Is it just me that sees a concerted campaign to make us distrustful of the internet and scared to post anything controversial? Discrediting the one source of information we have that's not under tight control?

        Which has also been the effect of Schofield's little publicity stunt. As intended? This Morning is definitely NOT the kind of programme that tends to interview politicians - as even Brooker says in his article, This Morning is all about "Milf makeovers, celebrity interviews, and the occasional headline-grabbing interludes where they get someone to drop their pants to raise awareness of bum mumps or something". So why was Cameron involved at all in a programme that's always been pure trivial fluff?

        There's a clear narrative being pushed :
        "Shut up and let us tell you what's true and what isn't - trust the newspapers, not each other...".

        Let's face it, we go through life hearing lies from all kinds of sources - the press, some guy in the pub, the government. It's up to us to learn how to discriminate - thinking about WHY we're being told something is usually a good starting point.

        Comment


        • Originally posted by Robin View Post
          This Morning is definitely NOT the kind of programme that tends to interview politicians

          Oops.

          I don't actually know how often politicians appear on This Morning (my wife watches it, I don't) but my instinct is that is a) not uncommon for them to do so because b) the interviews tend to be quite 'soft' as opposed to the 'harder rides' they tend to get from the likes of the BBC's John Humphries, Jeremy Paxman and Andrew Neil. (Which is one reason why I don't watch TM.)
          _"For an eternity Allard was alone in an icy limbo where all the colours were bright and sharp and comfortless.
          _For another eternity Allard swam through seas without end, all green and cool and deep, where distorted creatures drifted, sometimes attacking him.
          _And then, at last, he had reached the real world – the world he had created, where he was God and could create or destroy whatever he wished.
          _He was supremely powerful. He told planets to destroy themselves, and they did. He created suns. Beautiful women flocked to be his. Of all men, he was the mightiest. Of all gods, he was the greatest."

          Comment


          • Originally posted by The English Assassin View Post
            Originally posted by Pebble View Post

            Where we more or less intolerant few years ago?
            It's hard to know. I think intolerance has changed in polite society. No doubt there have always been cases like the one's highlighted in this thread, but the media is just preferentially reporting them at the moment because these are considered 'hot' stories or whatever... As for the wider view of intolerance (racism, homophobia, sexism), I think there is a lot less acceptance of these things. But I'm not sure why the positioned has moved as far as it has (other than David's hypothesis), because I don't think there is enough intolerance in wider society to justify clamping down any descenting view. Without wanting to start an off topic debate, I used to work with a lot of Eastern Europeans as on the rare occasion that migration came up as a subject the perspective of my co-workers was that if Poland had the amount of immigrants that Britain has that there would be blood on the streets... I have no personal knowledge about the validity of their observations, but from what little I know it doesn't sound an unrealistic appraisal of the situation. I'm actually amazed as to how tolerant we are as a country - but I don't think that tolerance is helped by closing down any disagreement, which I think is what has happened in recent years. Anyway, all a bit off topic... (again)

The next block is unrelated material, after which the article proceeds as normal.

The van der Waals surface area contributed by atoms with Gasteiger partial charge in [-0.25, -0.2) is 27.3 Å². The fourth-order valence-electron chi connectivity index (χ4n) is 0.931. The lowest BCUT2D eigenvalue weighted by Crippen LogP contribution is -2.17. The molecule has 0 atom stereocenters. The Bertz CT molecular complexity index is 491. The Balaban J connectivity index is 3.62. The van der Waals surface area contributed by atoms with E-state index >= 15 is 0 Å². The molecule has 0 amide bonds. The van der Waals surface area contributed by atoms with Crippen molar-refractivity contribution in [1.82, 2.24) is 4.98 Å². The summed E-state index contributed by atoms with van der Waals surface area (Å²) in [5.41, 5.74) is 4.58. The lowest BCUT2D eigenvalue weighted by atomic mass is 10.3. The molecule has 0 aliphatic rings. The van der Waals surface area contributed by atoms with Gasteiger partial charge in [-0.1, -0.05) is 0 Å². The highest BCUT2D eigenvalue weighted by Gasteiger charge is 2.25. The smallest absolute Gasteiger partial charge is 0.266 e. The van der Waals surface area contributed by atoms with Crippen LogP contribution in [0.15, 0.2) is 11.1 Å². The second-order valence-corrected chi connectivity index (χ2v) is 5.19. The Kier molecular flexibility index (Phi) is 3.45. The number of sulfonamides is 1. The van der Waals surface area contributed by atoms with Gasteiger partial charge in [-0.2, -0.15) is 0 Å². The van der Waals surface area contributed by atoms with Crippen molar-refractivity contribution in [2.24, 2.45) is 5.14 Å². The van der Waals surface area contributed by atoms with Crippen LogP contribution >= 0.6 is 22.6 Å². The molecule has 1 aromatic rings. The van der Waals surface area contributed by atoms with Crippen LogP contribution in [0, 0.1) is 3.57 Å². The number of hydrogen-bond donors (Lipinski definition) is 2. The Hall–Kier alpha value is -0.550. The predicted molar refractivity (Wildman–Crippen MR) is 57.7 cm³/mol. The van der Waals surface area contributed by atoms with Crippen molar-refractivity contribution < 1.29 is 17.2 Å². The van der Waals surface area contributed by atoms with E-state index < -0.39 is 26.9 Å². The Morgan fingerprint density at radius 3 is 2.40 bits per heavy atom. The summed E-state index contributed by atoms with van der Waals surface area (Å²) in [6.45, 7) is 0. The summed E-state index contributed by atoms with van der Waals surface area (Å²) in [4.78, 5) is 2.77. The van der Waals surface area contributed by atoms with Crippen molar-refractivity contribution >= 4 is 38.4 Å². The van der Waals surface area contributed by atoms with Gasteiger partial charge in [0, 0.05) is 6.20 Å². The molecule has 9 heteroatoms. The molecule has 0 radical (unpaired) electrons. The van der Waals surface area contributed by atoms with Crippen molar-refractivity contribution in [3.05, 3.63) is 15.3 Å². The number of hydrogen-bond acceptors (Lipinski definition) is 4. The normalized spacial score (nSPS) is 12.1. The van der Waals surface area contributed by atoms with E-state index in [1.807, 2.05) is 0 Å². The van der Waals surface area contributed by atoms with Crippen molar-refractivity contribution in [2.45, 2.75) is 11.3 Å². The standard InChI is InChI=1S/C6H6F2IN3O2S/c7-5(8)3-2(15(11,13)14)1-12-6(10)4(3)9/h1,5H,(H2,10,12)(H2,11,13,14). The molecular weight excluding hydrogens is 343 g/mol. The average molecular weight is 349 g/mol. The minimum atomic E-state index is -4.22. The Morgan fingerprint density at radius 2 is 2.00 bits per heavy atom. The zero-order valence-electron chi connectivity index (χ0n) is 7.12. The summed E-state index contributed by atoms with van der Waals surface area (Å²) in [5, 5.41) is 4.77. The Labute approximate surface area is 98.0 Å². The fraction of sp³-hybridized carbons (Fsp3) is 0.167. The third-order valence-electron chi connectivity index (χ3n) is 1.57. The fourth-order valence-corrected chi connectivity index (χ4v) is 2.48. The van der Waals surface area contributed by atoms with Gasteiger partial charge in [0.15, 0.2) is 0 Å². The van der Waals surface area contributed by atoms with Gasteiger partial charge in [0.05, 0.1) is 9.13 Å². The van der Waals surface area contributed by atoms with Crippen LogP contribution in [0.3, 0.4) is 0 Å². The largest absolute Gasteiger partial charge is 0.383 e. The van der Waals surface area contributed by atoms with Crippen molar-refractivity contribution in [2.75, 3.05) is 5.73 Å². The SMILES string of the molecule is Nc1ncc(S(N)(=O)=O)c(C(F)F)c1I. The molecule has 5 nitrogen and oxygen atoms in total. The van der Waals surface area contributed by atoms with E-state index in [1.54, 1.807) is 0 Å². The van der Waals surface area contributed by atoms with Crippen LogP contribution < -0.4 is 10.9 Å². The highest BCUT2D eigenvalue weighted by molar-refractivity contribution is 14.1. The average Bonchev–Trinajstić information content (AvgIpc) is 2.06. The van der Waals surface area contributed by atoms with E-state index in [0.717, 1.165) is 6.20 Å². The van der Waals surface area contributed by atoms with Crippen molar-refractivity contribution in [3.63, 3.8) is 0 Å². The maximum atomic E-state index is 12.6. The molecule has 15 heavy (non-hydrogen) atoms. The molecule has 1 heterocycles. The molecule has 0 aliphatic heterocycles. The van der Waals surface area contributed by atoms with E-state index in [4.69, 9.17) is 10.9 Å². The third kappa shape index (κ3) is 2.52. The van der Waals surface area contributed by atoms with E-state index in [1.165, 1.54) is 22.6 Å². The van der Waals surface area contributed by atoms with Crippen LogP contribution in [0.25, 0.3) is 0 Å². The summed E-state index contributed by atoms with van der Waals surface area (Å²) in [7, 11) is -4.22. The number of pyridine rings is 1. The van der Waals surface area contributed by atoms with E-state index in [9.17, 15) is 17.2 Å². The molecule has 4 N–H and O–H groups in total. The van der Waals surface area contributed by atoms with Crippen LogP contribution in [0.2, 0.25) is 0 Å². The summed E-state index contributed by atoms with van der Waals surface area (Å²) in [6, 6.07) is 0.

One of the places I worked, we had terrible trouble with a female East European and Asian, throw in a lot of personal differences with the rest of staff as well. Never worked in a place like it, usually it was the bosses playing politics.

            Forgotten whom suggested with Leveson, we were going to see the establishment at war with itself. I was highly suspicious of all the Twitter travails of late and it looked that a plot that backfire so spectacularly; then the DM comes up with conspiracy theories.

            http://www.dailymail.co.uk/news/arti...know-best.html
            Papa was a Rolling Stone......